Simon L. Jayne was born in 1872, a descendant of United Empire Loyalists who had come to Upper Canada almost a century before. His father, David Jayne, owned a farm at Lot 29 and 30 on the second concession. Although Simon signed his name as Jayne, the surname is shown as Jaynes on some documents. His relatives still living in this area now have the surname Jaynes.
In 1901, Simon bought the land that had been Edward Massey’s property. About this same time, he married Nora L. Tinney who was twenty years his junior. He built a red-brick farmhouse near the road on the west half of Lot 23. The wooden addition, to the rear of the house, has old hand-hewn timbers and may have been built with materials salvaged from Edward Massey’s former house. In 1907, it was Simon Jayne who bought Sunnyside and its 75 acres from Samuel’s daughters. From all reports, Simon and Nora lived in the redbrick farmhouse. There is no record of who lived at Sunnyside during the years it belonged to Simon Jayne, although Elizabeth Massey may have lived there for some of the time.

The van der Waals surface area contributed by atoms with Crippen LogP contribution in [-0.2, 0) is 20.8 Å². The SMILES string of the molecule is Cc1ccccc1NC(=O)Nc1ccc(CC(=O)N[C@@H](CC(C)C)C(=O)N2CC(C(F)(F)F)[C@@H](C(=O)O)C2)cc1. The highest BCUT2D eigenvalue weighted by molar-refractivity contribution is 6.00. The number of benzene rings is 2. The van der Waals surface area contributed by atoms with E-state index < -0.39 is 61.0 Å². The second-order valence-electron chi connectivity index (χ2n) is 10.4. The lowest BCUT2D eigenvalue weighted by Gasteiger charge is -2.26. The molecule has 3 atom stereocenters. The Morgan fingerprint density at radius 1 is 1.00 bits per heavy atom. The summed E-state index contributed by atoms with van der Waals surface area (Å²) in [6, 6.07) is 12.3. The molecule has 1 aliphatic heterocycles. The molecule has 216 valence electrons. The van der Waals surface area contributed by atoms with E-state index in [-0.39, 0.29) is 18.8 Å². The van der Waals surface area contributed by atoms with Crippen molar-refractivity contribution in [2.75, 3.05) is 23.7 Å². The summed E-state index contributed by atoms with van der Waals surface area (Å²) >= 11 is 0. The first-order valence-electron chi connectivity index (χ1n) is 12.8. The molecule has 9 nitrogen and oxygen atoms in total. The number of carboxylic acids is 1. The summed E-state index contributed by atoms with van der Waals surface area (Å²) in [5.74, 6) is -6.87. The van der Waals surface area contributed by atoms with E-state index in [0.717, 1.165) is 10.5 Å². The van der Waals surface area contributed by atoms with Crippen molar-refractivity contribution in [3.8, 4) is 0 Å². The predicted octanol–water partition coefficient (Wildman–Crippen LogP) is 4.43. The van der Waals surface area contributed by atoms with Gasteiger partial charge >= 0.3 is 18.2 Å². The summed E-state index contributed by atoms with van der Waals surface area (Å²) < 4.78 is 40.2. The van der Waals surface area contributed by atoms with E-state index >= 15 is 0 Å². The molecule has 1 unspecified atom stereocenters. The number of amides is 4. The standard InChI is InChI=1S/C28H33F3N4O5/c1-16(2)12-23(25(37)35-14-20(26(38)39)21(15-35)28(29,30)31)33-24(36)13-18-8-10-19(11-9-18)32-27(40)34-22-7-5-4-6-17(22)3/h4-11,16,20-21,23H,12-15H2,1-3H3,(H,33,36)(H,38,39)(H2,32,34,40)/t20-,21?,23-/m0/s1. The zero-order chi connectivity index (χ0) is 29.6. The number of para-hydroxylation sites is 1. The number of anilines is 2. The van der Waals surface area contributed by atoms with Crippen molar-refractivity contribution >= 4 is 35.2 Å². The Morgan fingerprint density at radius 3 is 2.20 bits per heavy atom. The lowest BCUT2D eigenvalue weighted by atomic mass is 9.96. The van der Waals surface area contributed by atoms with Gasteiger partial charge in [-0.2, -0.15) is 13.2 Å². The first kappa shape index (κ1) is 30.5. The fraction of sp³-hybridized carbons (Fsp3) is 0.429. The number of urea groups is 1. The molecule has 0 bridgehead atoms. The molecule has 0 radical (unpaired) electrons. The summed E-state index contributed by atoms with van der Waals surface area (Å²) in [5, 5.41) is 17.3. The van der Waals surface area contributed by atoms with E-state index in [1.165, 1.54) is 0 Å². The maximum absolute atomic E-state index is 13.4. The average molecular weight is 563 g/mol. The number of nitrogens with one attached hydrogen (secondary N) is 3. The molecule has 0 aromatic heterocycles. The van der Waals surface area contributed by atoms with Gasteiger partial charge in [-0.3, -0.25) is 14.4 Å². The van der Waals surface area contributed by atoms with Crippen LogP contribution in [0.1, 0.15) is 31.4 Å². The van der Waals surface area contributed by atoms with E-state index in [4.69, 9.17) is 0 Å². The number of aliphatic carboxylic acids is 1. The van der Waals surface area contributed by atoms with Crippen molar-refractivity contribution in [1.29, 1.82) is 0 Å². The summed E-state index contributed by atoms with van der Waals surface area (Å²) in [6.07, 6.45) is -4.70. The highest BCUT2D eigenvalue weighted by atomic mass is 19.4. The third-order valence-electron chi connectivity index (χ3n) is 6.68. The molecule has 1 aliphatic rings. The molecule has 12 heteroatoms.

Twin sons were born to Simon and Nora in 1911. They died as infants. The Jaynes had no other children.
Simon sold the west portion of his land to Ernest Joice in 1917. At that time, Simon bought land on the Danforth Road, east of Cobourg. Simon and Nora lived there until Nora’s death in 1935. Simon then moved back to his family’s home, where he lived with his bachelor brother, Norman, and his unmarried sisters, Laura and Mary.
Simon had sold Sunnyside to William Keeler in 1919.
William Keeler was also a descendant of United Empire Loyalists, some of the earliest to settle in this area. He bought Sunnyside in 1919 and he and his wife, Elizabeth, farmed there for several years.
The Keeler family were devout members of their church and often provided room and board for young Baptist ministers-in-training who were serving temporarily in area churches. One of the Keelers’ sons, Alvin, became a Baptist minister.
Their other son, Bill, lived with his parents and helped his father operate the farm. Bill and his wife, Fern, converted the front two rooms on the east side of the main floor into an apartment for themselves and their daughter, Barbara. Electricity became available in Grafton in 1925, but farms outside the village did not have eletrical services until much later.
In 1929, the stock market crash started a depression that inflicted hardships on everyone. Farmers could, at least, grow food for survival, but selling crops to raise cash for mortgage payments or taxes was hardly possible. The situation became so desperate for so many that, in 1934, the municipality adopted a policy which allowed taxpayers to trade labour on road work for up to one third of their property tax bill.
By 1939, faltering farms and family businesses were still struggling to recover as the Great Depression was ending and the Second World War was beginning.